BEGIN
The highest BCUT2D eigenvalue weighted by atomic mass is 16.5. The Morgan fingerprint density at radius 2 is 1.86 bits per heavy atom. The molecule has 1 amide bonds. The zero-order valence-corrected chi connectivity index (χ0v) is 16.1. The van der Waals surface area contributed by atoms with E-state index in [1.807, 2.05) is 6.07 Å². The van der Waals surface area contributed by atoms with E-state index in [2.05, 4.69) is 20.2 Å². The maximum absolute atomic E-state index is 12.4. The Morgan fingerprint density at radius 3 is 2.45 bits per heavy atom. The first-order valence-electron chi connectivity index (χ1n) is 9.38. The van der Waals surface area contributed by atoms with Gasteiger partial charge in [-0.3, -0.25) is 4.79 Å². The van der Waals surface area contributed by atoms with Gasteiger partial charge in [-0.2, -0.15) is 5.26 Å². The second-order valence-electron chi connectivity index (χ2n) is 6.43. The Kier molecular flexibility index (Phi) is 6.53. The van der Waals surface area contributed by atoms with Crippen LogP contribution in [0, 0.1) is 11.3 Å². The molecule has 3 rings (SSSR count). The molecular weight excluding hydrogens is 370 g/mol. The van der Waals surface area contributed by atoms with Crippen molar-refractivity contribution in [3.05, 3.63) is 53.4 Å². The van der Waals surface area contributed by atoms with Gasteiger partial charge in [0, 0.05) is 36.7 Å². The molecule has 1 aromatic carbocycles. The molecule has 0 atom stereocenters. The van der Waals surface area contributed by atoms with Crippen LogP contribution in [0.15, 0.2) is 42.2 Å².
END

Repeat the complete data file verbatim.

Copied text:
The highest BCUT2D eigenvalue weighted by atomic mass is 16.5. The Morgan fingerprint density at radius 2 is 1.86 bits per heavy atom. The molecule has 1 amide bonds. The zero-order valence-corrected chi connectivity index (χ0v) is 16.1. The van der Waals surface area contributed by atoms with E-state index in [1.807, 2.05) is 6.07 Å². The van der Waals surface area contributed by atoms with E-state index in [2.05, 4.69) is 20.2 Å². The maximum absolute atomic E-state index is 12.4. The Morgan fingerprint density at radius 3 is 2.45 bits per heavy atom. The first-order valence-electron chi connectivity index (χ1n) is 9.38. The van der Waals surface area contributed by atoms with Gasteiger partial charge in [-0.3, -0.25) is 4.79 Å². The van der Waals surface area contributed by atoms with Gasteiger partial charge in [-0.2, -0.15) is 5.26 Å². The second-order valence-electron chi connectivity index (χ2n) is 6.43. The Kier molecular flexibility index (Phi) is 6.53. The van der Waals surface area contributed by atoms with Crippen LogP contribution in [0, 0.1) is 11.3 Å². The molecule has 3 rings (SSSR count). The molecular weight excluding hydrogens is 370 g/mol. The van der Waals surface area contributed by atoms with Crippen molar-refractivity contribution in [3.05, 3.63) is 53.4 Å². The van der Waals surface area contributed by atoms with Gasteiger partial charge in [0, 0.05) is 36.7 Å². The molecule has 1 aromatic carbocycles. The molecule has 0 atom stereocenters. The van der Waals surface area contributed by atoms with Crippen LogP contribution in [0.15, 0.2) is 42.2 Å².